I've had animals my entire life, have a BS in zoology, owned a dog walking business and have fostered over 200 animals. If a shelter told me that I had to get a license to adopt a pet - I would be very annoyed. Some people don't even understand why shelter animals aren't free in the first place, let alone why they need a license to get a cat. My guess is that some people would welcome this idea, benefit from the education and it would keep some animals safely in their homes. But for everyone else, they'll either just skip getting an animal all together or turn to less reputable sources for animals like Craigslist where breeders don't care about overpopulation, responsible breeding practices or what types of people they sell their animals to or what happens to them when they leave. As for people who abuse or neglect their animals, I doubt there is much that can be done to change their attitudes, rules or not.
I think the best we can do is provide non-judgemental encouragement, education and post adoption follow ups. Great discussion, though!
In Regina, Saskatchewan, Canada, when I first restarted fostering again approximately 2 years ago, I was encouraged and made aware of the free online courses for fosters offered through Maddies' Fund (and to explore potential info on Youtube). It made me feel almost competent with orphaned neonatal kittens. There are many resources that can be accessed if you work for them to become a responsible pet person...Thx.
I agree with you that education about how to care for animals is key. I don't think licensing will change how people think about taking care of and loving their pets.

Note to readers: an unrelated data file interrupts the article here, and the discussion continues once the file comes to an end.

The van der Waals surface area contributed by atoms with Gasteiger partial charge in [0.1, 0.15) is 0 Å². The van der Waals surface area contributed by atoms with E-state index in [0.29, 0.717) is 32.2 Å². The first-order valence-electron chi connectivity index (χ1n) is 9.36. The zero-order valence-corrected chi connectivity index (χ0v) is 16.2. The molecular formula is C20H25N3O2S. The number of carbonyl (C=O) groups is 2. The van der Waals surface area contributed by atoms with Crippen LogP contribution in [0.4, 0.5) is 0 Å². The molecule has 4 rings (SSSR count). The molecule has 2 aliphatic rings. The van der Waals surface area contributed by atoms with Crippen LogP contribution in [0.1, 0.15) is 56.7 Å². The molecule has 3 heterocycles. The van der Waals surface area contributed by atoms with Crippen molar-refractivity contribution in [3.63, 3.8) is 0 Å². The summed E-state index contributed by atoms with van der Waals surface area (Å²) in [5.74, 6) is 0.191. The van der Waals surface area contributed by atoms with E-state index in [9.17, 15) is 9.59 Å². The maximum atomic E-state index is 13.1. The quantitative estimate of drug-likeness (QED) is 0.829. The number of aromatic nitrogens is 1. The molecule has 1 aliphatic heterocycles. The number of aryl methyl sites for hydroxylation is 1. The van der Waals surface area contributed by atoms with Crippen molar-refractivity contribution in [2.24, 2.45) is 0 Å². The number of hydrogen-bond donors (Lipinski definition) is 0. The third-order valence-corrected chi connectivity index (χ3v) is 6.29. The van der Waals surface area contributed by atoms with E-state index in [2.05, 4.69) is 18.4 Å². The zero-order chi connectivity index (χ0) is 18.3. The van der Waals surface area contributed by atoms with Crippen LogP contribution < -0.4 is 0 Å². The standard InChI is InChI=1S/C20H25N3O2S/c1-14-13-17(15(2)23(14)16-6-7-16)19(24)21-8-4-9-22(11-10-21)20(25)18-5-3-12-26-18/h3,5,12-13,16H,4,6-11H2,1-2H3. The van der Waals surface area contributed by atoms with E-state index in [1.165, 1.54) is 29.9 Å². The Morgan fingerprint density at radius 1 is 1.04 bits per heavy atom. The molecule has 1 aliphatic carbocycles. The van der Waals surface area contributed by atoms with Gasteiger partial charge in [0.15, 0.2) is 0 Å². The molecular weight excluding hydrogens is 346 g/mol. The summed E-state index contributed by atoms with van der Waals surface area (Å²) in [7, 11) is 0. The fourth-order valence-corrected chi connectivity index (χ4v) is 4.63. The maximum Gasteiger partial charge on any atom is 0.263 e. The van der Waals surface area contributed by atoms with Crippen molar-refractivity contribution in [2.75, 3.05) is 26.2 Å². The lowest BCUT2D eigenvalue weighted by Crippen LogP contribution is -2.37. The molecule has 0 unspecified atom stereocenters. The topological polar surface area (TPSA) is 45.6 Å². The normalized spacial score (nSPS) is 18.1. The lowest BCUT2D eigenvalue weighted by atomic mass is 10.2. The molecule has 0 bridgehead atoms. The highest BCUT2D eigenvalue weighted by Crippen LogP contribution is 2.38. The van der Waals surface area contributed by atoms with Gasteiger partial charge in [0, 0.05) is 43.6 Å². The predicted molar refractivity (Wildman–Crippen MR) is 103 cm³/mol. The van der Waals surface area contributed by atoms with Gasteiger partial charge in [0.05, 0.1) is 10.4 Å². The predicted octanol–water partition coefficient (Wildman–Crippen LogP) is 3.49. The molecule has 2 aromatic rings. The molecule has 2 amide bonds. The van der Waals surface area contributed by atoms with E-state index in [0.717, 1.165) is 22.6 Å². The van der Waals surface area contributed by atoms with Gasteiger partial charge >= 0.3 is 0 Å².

It would be a big help to start education in schools early on. I believe this could make a positive difference. It does start at home but we all know that doesn't always get taught in a home.
If animal control or local animal rescue were involved educating kids early on I believe it would make a big difference.
I think your hand out idea would be great for animal rescues to give to people when they adopt a pet.
I'm originally from New England and have lived in FL for over 20 years now. I've lived in different parts of Florida and depending on the area people either love and care well for their beloved pets, or don't care at all.
I've wondered why some people even have pets when they leave them outside, let them run loose, don't give them proper medical care, time, love, attention, training.
I think stronger penalties for neglect, abandonment and abuse are needed. Not only jail time but more substantial fines for abuse and neglect.
A long time ago, I was visiting my sister-in-law and a neighbors female Pitbull (with puppies at home) showed up at the door. My niece was giving attention, water and food to this loved starved dog who was being neglected by her owners. My sister-in-law called animal control. They came and picked the dog up. One of the ladies from animal control said to the owner "If you want your dog back it will cost you $60 to get her back." The owner said "I don't want her back, kill the B*#). I couldn't believe it. I would have taken her if I was in the position to do so at the time.